There was a time when Carl Barat and Peter Doherty were equal partners. If anything, Barat was slightly more equal than Doherty – Barat was the musician and taught Doherty to play guitar when they formed the Libertines. Together, they were touted as the next great songwriting team. They were punks, they were poets, and if they could only hang around long enough, a great future was predicted for them. Their nihilism was their selling point – here was a band fuelled by genuine anger. They celebrated their fecklessness like there was no tomorrow – and then, after two inspirationally chaotic albums, they split.

We know the sordid details of Doherty’s path. He talked himself into crack houses and courthouses and jailhouses and into the headlines with a high-profile relationship with Kate Moss. The lowest point was when he broke into and stole from Barat’s flat and ended up in prison for his troubles. When Barat told him he was unfit to tour, Doherty formed a new band, Babyshambles, and put out a record. There were rumours that some of the songs had been co-written by Barat for the Libertines and that he wasn’t best pleased. But Barat himself kept quiet.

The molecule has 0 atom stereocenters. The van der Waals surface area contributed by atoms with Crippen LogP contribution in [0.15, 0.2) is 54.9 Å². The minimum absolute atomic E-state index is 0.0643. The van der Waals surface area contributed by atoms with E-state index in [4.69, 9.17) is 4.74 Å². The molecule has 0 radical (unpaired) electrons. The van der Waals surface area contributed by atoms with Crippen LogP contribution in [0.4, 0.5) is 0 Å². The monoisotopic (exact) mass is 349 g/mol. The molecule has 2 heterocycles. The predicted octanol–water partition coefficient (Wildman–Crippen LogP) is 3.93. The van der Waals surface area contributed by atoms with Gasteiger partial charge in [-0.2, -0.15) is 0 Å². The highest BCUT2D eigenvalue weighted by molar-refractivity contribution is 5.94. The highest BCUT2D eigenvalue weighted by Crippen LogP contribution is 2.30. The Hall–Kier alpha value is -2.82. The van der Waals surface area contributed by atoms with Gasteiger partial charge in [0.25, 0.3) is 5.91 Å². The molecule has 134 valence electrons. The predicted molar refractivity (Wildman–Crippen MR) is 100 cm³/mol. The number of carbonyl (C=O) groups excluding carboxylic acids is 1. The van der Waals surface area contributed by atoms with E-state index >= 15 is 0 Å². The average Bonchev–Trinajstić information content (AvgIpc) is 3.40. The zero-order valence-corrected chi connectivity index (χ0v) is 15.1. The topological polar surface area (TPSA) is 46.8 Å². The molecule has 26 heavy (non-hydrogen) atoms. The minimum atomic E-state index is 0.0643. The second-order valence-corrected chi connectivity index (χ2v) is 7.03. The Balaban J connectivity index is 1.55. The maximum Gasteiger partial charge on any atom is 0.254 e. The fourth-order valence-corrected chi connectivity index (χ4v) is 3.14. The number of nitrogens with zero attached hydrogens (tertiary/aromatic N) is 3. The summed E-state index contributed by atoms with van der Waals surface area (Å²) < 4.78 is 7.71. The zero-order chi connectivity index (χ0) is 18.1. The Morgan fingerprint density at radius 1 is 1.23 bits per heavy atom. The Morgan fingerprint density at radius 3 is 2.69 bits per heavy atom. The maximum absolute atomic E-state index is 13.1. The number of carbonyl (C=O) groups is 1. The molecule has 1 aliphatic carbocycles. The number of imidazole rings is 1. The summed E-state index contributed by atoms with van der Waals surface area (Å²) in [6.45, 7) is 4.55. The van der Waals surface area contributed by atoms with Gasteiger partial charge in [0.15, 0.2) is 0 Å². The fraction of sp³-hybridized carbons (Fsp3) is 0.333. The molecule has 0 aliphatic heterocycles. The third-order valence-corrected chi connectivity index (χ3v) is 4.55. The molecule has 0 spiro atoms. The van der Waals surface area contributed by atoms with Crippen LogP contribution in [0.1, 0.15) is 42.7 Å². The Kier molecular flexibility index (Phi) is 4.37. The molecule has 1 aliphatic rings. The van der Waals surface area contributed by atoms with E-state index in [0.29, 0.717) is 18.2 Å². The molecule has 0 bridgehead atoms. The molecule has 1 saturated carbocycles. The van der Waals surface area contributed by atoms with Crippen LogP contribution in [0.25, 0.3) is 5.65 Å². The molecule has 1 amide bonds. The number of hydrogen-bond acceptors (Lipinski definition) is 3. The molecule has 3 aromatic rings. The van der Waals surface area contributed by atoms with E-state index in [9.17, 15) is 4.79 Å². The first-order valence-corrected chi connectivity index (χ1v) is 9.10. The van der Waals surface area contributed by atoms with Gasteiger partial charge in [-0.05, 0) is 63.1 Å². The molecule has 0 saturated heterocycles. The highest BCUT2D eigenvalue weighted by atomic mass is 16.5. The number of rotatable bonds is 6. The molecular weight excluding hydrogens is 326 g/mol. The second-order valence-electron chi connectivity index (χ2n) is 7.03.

The Libertines’ songs were as furious as they were lyrical, as thrash-happy as they were pub singalongs. They were three-minute Exocets to the heart or boots to the groin – sometimes both. The band saw themselves as troubadours, romantics, angsty dissipated types, losers and scoundrels. They were fixated on an England they referred to as Albion, an England inspired by Blake and the Kinks, village greens, knights and knaves and Arcadia – a vision of paradise that never quite materialised.

If you had listened to the Libertines or read much about them, you might have assumed they were a duo rather than a four-piece. The songs, the stories, the heartbreak all revolved around Barat and Doherty. Of the two, Barat was always regarded as the sensible one, the together one. This turns out to be a simplification. While Doherty may have been more in control of his image than he cared to let on, Barat may have been less in control than he seemed. Since the Libertines split, he has had a tumour on his neck operated on, and has suffered severe depression and writer’s block.

In a white-walled studio in north-east London, Barat and his new band, Dirty Pretty Things, are playing at rock stars – all black jeans, shades and tiny rock’n’roll bottoms. Barat is miming guitar for photographs, while drummer Gary Powell (another Libertine stalwart) is trying to catch up on lost sleep, hat rolled over his eyes. Bassist Didz Hammond is checking the lyric sheet for the new album, while guitarist Anthony Rossomando is marvelling at a magazine dedicated to the pursuit of the perfect spa.